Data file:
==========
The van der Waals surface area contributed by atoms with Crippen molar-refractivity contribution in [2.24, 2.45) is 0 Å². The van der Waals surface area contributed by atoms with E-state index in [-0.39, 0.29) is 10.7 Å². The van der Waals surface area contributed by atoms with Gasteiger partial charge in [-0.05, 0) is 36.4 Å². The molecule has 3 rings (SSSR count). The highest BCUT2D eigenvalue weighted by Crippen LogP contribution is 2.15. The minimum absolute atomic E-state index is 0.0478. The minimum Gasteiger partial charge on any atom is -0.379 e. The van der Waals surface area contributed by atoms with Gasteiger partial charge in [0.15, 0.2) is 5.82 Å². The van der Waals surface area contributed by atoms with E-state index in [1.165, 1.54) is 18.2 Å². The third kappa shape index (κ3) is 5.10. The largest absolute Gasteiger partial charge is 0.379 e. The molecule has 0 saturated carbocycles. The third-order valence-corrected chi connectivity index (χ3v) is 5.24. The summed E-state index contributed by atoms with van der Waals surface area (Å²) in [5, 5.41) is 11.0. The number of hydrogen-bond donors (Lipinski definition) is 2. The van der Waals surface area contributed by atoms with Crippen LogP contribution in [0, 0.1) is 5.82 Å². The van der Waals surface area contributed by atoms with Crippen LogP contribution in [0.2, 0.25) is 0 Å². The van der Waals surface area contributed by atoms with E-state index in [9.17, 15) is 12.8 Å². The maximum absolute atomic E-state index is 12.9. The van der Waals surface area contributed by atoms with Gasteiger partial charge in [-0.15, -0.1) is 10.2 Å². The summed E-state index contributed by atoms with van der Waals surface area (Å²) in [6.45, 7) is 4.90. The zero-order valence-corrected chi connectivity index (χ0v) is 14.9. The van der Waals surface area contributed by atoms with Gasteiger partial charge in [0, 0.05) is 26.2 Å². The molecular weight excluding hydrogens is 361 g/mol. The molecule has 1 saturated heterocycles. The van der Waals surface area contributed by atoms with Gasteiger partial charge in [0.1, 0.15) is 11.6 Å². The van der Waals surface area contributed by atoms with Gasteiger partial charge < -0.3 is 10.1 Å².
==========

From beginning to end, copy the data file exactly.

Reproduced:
The van der Waals surface area contributed by atoms with Crippen molar-refractivity contribution in [2.24, 2.45) is 0 Å². The van der Waals surface area contributed by atoms with E-state index in [-0.39, 0.29) is 10.7 Å². The van der Waals surface area contributed by atoms with Gasteiger partial charge in [-0.05, 0) is 36.4 Å². The molecule has 3 rings (SSSR count). The highest BCUT2D eigenvalue weighted by Crippen LogP contribution is 2.15. The minimum absolute atomic E-state index is 0.0478. The minimum Gasteiger partial charge on any atom is -0.379 e. The van der Waals surface area contributed by atoms with Gasteiger partial charge in [0.15, 0.2) is 5.82 Å². The van der Waals surface area contributed by atoms with E-state index in [1.165, 1.54) is 18.2 Å². The third kappa shape index (κ3) is 5.10. The largest absolute Gasteiger partial charge is 0.379 e. The molecule has 0 saturated carbocycles. The third-order valence-corrected chi connectivity index (χ3v) is 5.24. The summed E-state index contributed by atoms with van der Waals surface area (Å²) in [5, 5.41) is 11.0. The number of hydrogen-bond donors (Lipinski definition) is 2. The van der Waals surface area contributed by atoms with Crippen LogP contribution in [0, 0.1) is 5.82 Å². The van der Waals surface area contributed by atoms with Crippen LogP contribution in [0.2, 0.25) is 0 Å². The van der Waals surface area contributed by atoms with E-state index in [9.17, 15) is 12.8 Å². The maximum absolute atomic E-state index is 12.9. The van der Waals surface area contributed by atoms with Gasteiger partial charge in [-0.15, -0.1) is 10.2 Å². The summed E-state index contributed by atoms with van der Waals surface area (Å²) in [6.45, 7) is 4.90. The zero-order valence-corrected chi connectivity index (χ0v) is 14.9. The van der Waals surface area contributed by atoms with Gasteiger partial charge in [0, 0.05) is 26.2 Å². The molecular weight excluding hydrogens is 361 g/mol. The molecule has 1 saturated heterocycles. The van der Waals surface area contributed by atoms with Gasteiger partial charge in [0.1, 0.15) is 11.6 Å². The van der Waals surface area contributed by atoms with Gasteiger partial charge < -0.3 is 10.1 Å².